Posts Tagged 'South America'

Estudy of Estyle: Chilean Street Art and Figuring Out What the Hell It Is I Have to Say

There’s something I’ve been thinking a lot about, but struggling to find the words to explain: the connection between travel and street art. I’ve had fumbling conversations in which I attempt to articulate it, flapping my lips like hands gasping at butterflies, trying to gather vague supports for an unformed thesis. An idea has been forming in me, very far inside my brain, amid the murmuring currents of subconsciousness—like a toddler without the vocabulary to express herself, feeling emotions she doesn’t understand, but only knows are true.

And then a friend posts a video on Facebook that starts to explain everything I’ve been thinking and struggling to say. Thank God.

Chile Estyle has released the first documentary in what I’m hoping will be an ongoing exploration of the evolution of the burgeoning and blossoming Chilean spin on the global phenomenon of street art. And in its coverage of the specifically Chilean take on the art form, Chile Estyle touches on what I’d felt street art is doing all over the world: revealing (like a striptease) just a little more of the soul of a place.

I’ve been hearing a lot about Chilean street art, most recently in a photo essay by Oakland artist Obi Kaufmann (discussed in connection to his recent mural here). We stood around The Oakbook’s small gallery space, and I listened to Obi talk about the distinctions of Chilean street art: materials lending a unique aesthetic (due to the relative absence of aerosol spray paint in the country), and the culture of muralism leading to the acceptance, even support, of the community (you’re more likely to see street art on the sides of businesses and schools than abandoned warehouses). I can’t say I saw a lot of street art when I was in Santiago, nearly five years ago. Something has changed.

Judging from the picture presented by Chile Estyle, the explosion of street art in Chile has a lot to do with the country regaining confidence and reestablishing its identity. Artists in the video talk about seeing work from New York, Europe, Brazil, and taking pride in the fact that Chile can contribute works just as valuable and important. But, of course, it comes with their own distinct style, a product of their own history and culture.

This one's for you, Mom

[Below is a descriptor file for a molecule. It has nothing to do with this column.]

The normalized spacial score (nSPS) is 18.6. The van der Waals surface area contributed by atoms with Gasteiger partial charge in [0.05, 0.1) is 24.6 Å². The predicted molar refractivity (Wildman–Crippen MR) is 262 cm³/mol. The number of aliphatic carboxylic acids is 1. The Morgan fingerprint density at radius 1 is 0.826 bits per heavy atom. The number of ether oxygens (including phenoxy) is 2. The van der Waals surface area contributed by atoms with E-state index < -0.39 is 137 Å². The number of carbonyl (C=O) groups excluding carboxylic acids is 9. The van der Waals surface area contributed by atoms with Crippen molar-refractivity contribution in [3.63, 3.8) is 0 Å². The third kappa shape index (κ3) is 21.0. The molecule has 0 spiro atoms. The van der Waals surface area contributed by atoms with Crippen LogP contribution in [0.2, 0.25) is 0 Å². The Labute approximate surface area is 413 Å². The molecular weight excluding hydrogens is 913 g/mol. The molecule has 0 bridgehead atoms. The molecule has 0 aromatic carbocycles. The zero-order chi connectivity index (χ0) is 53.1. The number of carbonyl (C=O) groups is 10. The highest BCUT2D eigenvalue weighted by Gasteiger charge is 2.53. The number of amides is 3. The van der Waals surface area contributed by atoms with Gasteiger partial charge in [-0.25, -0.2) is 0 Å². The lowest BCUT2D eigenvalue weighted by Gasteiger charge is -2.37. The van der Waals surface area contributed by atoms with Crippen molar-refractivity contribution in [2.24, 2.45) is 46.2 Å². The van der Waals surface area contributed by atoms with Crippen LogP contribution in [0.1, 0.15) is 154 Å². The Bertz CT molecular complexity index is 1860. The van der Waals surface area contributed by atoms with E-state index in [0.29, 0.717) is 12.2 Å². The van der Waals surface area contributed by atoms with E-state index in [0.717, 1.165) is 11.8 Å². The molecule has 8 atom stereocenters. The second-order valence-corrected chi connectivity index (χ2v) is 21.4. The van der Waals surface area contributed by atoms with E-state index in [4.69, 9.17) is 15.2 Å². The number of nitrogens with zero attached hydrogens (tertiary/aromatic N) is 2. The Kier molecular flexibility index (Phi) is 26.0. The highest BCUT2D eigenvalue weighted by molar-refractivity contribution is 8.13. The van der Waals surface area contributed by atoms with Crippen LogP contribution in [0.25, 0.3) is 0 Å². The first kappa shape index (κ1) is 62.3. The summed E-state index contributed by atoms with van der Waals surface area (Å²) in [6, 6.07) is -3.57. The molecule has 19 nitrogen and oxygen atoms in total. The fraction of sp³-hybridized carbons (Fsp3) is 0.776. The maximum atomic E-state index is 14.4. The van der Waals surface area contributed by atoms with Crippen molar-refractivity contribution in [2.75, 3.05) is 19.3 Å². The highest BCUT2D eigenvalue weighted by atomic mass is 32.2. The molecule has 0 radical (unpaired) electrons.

The video discusses “Chilean graffiti identity,” informed by the country’s tradition of political muralism. Uber populist and at its core revolutionary, graffiti and street art are seen as an extension of the self-expression that acted in rebuttal to (right-wing) major media outlets—“walls are taken much like a newspaper.” The tradition has lent a culture and community far more tolerant of street art than in most places of the world; it’s seen as “a gift for the people,” rather than vandalism. And, as Chilean street art has begun to garner international attention (like in a recent exhibition at LA’s Carmichael Gallery), it’s become a source of national pride.

How different this is from the culture of street art around the world. And more than just isolated vestiges of self-expression, one can take Chilean street art as a product of the country’s past and perhaps one of best reflections of its contemporary culture.

This is what I’ve been suspecting street art could do. In moments of blinding conviction, I’ve felt that street art, in its democratic and uncommercialized glory, can capture placeness just as well as food or architecture or music or any number of things people look to when they travel. In a continual cross-pollination of artists and influences, cities wear a bit more of their souls on their walls, as though the murals and stencils and wheatpastes were images from its dreams. It’s the way a city like Tel Aviv becomes a mecca for political street art, the way the aesthetic now known as Mission School bloomed in the alleyways of the 90’s SF Mission, whispering its stories in neon—and the way the tradition of political muralism paved the way and painted the walls for a purely Chilean approach to the art form.